Atlanta mayor: ‘Monster’ who killed parkgoer must be caught
MARIETTA, Ga. (AP) — The “monster” who stabbed a woman to death and also killed her dog as they walked in a popular Atlanta park must be taken off the streets, but rumors are not helping police to solve the case, the city’s mayor said Tuesday.
In a slaying that has stoked intense interest and fear across the city, Katherine Janness, 40, was found just inside an entrance to Piedmont Park about 1 a.m. on July 28. She had been stabbed multiple times in what the deputy police chief described as a gruesome scene. Her dog, Bowie, was found dead nearby.
“I know there have been several rumors that there is a serial killer on the loose in our city,” Mayor Keisha Lance Bottoms said at a Tuesday briefing. “We don’t have any evidence of that.”
Janness was a member of the city’s LGBTQ community, and Bottoms also addressed speculation that the killing was a hate crime. “As of now, we don’t have any proof of that,” she said.
The rumors and false information being spread on social media are not helpful to the investigation and “will not help us get this monster off of the street,” Bottoms said.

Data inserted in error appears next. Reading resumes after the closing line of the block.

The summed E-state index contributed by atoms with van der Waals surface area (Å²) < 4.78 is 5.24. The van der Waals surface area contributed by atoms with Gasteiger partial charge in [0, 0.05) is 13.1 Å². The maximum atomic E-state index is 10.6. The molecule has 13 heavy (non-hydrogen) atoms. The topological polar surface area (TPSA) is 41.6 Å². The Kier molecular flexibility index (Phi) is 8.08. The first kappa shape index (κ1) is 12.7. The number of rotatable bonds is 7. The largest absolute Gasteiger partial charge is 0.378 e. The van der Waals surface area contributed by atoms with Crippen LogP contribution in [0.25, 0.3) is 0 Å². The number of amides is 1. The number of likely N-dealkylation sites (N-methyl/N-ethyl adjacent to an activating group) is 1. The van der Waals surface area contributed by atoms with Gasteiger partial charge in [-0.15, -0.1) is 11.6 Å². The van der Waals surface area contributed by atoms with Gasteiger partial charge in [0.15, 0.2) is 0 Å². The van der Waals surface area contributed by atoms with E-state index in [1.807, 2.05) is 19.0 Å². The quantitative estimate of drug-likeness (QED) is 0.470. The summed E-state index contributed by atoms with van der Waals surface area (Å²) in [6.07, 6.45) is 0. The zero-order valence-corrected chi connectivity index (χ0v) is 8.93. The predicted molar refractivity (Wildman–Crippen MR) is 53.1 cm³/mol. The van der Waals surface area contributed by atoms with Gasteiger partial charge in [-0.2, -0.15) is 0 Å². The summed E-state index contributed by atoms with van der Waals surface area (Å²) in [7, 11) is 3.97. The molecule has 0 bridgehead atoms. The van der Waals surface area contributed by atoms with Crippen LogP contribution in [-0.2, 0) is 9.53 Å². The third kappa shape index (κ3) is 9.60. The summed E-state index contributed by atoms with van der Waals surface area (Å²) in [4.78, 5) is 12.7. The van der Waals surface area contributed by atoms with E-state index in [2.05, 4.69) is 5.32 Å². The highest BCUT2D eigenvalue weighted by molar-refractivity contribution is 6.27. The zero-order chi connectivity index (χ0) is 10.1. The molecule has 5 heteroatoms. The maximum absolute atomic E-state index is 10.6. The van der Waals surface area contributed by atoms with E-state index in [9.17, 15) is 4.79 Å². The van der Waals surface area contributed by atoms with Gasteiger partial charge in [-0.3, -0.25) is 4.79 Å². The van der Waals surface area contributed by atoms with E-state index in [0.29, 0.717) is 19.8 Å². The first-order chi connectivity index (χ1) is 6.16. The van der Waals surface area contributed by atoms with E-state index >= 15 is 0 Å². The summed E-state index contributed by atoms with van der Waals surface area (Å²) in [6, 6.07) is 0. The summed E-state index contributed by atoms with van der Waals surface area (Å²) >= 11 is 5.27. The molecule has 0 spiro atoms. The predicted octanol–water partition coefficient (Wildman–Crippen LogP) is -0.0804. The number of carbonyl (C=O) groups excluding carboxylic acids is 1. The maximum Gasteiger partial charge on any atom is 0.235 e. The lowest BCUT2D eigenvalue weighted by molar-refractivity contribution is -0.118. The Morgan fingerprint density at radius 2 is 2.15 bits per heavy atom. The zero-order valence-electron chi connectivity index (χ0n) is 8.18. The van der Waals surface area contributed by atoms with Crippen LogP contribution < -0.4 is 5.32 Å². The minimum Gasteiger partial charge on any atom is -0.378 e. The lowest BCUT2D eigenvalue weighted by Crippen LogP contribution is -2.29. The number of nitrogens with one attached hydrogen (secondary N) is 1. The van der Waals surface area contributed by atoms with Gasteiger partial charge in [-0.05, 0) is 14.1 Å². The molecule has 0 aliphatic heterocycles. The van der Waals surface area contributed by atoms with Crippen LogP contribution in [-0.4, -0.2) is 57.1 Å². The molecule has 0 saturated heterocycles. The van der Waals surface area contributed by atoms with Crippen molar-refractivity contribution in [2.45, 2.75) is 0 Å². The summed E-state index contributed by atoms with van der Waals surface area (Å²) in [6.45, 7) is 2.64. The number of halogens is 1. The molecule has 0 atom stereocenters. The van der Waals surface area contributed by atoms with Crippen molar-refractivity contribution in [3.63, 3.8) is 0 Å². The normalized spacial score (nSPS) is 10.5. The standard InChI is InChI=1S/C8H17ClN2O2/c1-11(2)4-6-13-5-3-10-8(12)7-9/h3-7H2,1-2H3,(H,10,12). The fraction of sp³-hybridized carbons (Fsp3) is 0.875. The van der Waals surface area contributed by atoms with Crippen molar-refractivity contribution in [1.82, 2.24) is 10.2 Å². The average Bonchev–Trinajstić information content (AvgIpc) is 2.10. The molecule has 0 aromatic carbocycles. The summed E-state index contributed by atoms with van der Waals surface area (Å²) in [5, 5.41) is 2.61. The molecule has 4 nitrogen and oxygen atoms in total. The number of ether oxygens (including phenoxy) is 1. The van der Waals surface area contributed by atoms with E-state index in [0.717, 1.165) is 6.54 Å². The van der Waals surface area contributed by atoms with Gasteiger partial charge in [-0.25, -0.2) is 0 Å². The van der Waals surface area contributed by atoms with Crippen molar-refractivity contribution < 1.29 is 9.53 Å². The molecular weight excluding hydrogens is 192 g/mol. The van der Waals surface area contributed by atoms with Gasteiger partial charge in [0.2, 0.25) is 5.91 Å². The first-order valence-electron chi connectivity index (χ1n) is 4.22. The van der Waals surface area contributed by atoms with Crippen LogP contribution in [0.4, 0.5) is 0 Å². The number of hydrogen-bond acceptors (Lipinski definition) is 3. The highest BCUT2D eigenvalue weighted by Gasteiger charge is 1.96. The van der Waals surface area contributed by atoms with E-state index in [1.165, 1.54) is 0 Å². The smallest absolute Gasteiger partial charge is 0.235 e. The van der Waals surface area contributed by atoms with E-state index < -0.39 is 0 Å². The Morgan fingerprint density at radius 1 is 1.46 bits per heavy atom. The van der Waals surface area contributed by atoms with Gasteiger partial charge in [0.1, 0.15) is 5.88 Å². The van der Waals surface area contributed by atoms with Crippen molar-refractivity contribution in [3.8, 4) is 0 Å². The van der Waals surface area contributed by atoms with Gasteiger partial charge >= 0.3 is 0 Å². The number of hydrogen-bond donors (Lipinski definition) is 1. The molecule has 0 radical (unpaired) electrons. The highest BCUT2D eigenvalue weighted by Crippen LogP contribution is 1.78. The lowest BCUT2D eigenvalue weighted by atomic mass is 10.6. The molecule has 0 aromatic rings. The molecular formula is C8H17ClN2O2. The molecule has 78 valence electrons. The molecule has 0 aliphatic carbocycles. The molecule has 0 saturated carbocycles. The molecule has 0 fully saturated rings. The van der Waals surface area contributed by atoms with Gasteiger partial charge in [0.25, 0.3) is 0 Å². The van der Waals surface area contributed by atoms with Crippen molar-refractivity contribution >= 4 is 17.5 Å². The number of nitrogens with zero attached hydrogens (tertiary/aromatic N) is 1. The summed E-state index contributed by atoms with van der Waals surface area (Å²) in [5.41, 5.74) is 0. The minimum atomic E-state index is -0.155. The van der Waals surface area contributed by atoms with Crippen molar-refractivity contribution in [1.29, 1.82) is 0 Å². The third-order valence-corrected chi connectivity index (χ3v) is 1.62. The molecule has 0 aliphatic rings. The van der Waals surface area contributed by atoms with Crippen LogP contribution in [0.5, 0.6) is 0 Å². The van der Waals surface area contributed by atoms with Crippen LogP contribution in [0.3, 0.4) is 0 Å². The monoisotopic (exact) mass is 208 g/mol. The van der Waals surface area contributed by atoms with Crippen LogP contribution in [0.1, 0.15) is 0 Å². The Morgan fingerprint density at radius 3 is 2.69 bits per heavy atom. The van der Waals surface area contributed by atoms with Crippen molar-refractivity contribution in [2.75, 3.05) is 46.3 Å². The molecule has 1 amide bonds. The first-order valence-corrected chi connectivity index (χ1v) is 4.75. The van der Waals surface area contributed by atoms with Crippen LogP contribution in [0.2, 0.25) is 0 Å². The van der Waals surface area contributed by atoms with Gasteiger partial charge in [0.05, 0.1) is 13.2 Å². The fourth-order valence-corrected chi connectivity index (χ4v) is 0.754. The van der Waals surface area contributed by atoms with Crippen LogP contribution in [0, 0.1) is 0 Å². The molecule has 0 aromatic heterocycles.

Police on Tuesday released images from surveillance cameras showing six possible witnesses who were in and around the park around the time of the slaying. They’re hoping for the public’s help to identify them.
“Not saying that they’re responsible — I want to be clear about that,” Atlanta police Deputy Chief Charles Hampton Jr. said. “But we’re hoping they saw something that could further our investigation.”
Detectives have also gone door-to-door in neighborhoods near the park, asking neighbors and businesses for surveillance footage. A $10,000 reward was initially offered for information regarding the slaying, and a member of People for Ethical Treatment of Animals doubled that by putting up an additional $10,000, the animal rights group announced Tuesday.
Investigators sought help from the FBI almost immediately, said Atlanta Police Chief Rodney Bryant.
The homicide “was so unique that I felt that we needed to collaborate with as many resources as we possibly can,” Bryant said.
Janness, known to her friends as Katie, was a bartender at a nearby restaurant, friends and relatives said. She was also a devoted daughter, sister, wife, and a friend of many, Hampton said.
“She was a vocal advocate for social justice,” he said. “Now it’s time for us to give justice for Katie.”